If you’ve been diagnosed with depression, your doctor will likely start you on a treatment plan of antidepressants like a selective serotonin reuptake inhibitor (SSRI) or serotonin-norepinephrine reuptake inhibitor (SNRI). It can take a few weeks on one of these drugs to see an improvement. However, not everyone will feel better with the first antidepressant they try.

When an antidepressant doesn’t work, doctors can increase the dose or add other treatments like cognitive behavioral therapy (CBT). These strategies sometimes work — but not always.

Only one in three people will be symptom-free after taking one antidepressant. If you’re one of the two-thirds of people who don’t respond to the first drug you try, it may be time to switch to a new medication.

You may also need to switch medications if the first drug you try causes side effects that you can’t tolerate, like weight gain or reduced sex drive.

Don’t stop taking your medication without first checking with your doctor. Switching treatment is a careful process. Stopping your current medication too quickly can lead to withdrawal symptoms, or can cause your depression symptoms to return. It’s important that your doctor monitors you for side effects or problems during the switch.

Doctors use four different strategies to switch people from one antidepressant to another:

1. Direct switch. You stop taking your current drug and start on a new antidepressant the next day. It’s possible to make a direct switch if you’re going from an SSRI or SNRI to another drug in the same class.

2. Taper and immediate switch. You gradually taper off your current drug. As soon as you’ve fully stopped the first drug, you start taking the second drug.

3. Taper, washout, and switch. You gradually taper off the first drug. Then you wait one to six weeks for your body to eliminate that drug. Once the drug is out of your system, you switch to the new drug. This helps prevent the two drugs from interacting.

4. Cross taper. You gradually taper off the first drug while you increase the dose of the second drug over a period of a few weeks. This is the preferred method when you switch to a drug that’s in a different antidepressant class.

The strategy your doctor will choose will depend on factors like:

  • The severity of your symptoms. It isn’t safe for some people to go off their antidepressants for several days or weeks.
  • Concerns over symptoms. Cross-tapering can help prevent you from having withdrawal symptoms.
  • Which drugs you take. Certain antidepressants can interact with each other in dangerous ways, and can’t be cross-tapered. For example, clomipramine (Anafranil) can’t be combined with SSRIs, duloxetine (Cymbalta), or venlafaxine (Effexor XR).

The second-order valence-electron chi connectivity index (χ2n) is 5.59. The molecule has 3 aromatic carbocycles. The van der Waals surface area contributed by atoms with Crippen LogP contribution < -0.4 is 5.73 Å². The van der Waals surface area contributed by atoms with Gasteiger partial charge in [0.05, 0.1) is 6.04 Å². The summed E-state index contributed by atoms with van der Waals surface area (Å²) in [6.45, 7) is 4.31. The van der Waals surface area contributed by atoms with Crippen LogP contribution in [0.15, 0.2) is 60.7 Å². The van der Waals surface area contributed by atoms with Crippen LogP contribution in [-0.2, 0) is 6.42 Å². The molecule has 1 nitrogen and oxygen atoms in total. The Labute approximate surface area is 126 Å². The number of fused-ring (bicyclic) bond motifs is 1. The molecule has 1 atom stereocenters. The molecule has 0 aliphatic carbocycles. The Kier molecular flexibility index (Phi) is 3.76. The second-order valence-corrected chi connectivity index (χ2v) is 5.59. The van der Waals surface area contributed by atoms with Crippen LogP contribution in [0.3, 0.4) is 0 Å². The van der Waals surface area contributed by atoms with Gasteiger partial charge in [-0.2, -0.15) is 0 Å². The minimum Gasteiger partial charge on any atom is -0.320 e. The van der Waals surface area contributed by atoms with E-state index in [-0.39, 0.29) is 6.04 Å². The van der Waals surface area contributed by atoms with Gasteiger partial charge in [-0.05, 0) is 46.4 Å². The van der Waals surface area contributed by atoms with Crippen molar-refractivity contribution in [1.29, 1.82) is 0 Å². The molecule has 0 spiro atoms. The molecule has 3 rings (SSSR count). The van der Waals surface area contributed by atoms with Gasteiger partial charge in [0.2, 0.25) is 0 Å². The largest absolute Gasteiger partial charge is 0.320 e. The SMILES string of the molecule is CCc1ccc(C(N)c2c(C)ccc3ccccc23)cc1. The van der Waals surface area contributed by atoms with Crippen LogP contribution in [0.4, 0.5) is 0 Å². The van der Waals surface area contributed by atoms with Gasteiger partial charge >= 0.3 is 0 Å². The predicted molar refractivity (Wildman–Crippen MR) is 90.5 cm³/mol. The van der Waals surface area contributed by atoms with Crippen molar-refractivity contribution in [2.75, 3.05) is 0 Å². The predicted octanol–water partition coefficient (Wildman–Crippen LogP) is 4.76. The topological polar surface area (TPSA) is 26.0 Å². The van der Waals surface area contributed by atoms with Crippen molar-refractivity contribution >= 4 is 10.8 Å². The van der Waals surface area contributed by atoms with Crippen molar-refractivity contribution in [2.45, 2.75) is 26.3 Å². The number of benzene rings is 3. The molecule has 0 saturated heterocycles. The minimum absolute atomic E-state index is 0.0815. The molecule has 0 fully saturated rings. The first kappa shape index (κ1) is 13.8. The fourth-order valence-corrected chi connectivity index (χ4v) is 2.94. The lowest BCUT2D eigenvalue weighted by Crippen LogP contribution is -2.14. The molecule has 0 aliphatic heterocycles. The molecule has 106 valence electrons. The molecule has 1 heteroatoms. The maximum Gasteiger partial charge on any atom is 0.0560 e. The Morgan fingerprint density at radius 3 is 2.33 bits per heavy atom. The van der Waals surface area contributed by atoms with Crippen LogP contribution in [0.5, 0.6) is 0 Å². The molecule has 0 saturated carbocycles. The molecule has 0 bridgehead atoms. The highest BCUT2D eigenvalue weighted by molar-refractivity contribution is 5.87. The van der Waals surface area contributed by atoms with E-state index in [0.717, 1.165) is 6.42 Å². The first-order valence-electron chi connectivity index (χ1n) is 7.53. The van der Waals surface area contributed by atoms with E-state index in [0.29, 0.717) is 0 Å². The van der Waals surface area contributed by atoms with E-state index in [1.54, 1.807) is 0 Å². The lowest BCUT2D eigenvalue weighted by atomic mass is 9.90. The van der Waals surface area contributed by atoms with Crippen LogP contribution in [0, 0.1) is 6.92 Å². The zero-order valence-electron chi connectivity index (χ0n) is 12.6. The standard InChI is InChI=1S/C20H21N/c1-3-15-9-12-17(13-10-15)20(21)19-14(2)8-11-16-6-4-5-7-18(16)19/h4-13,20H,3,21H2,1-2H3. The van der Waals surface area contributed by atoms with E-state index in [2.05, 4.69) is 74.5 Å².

Tapering off your antidepressant

Once you’ve been on antidepressants for over six weeks, your body gets used to the drug. When you try to stop taking the antidepressant, you can experience withdrawal symptoms like:

  • headaches
  • dizziness
  • irritability
  • anxiety
  • trouble sleeping
  • vivid dreams
  • fatigue
  • nausea
  • flu-like symptoms
  • electric shock-like sensations
  • a return of your depression symptoms

Antidepressants don’t cause addiction. Symptoms of withdrawal aren’t a sign that you’re addicted to the drug. Addiction causes actual chemical changes in your brain that make you crave and seek out the drug.

Withdrawal can be unpleasant. Slowly tapering off your antidepressant can help you avoid these symptoms.

By gradually reducing the dose of the drug over a period of four or more weeks, you’ll give your body time to adapt before you switch to a new drug.

The washout period

A washout period is the waiting time of a few days or weeks after stopping the old drug before starting the new one. This lets your body clear the old drug out of your system.

Once the washout period is over, usually you’ll start with a low dose of the new drug. Your doctor will slowly increase the dose, tapering up until it starts to relieve your symptoms.

Side effects of switching drugs

Changing from one antidepressant to another can cause side effects. If you start taking a new medication before the old one is out of your system, you can develop a condition called serotonin syndrome (SS).

Certain antidepressants work by increasing the amount of the chemical serotonin in your brain. The added effects of more than one antidepressant can lead to an excess of serotonin in your body.

Symptoms of serotonin syndrome include:

  • agitation
  • nervousness
  • tremor
  • shivering
  • heavy sweating
  • diarrhea
  • fast heart rate
  • confusion

More severe cases can cause life-threatening symptoms such as:

  • increased body temperature
  • irregular heartbeat
  • seizures
  • high blood pressure
  • twitching or rigid muscles

Call your doctor or go to an emergency room right away if you have any of these symptoms.

The new drug might also have different side effects than the one you used to take. Antidepressant side effects can include:

  • nausea
  • weight gain
  • loss of sex drive
  • trouble sleeping
  • fatigue
  • blurred vision
  • dry mouth
  • constipation

If you have side effects and they don’t improve, talk to your doctor. You might need to make another medication switch.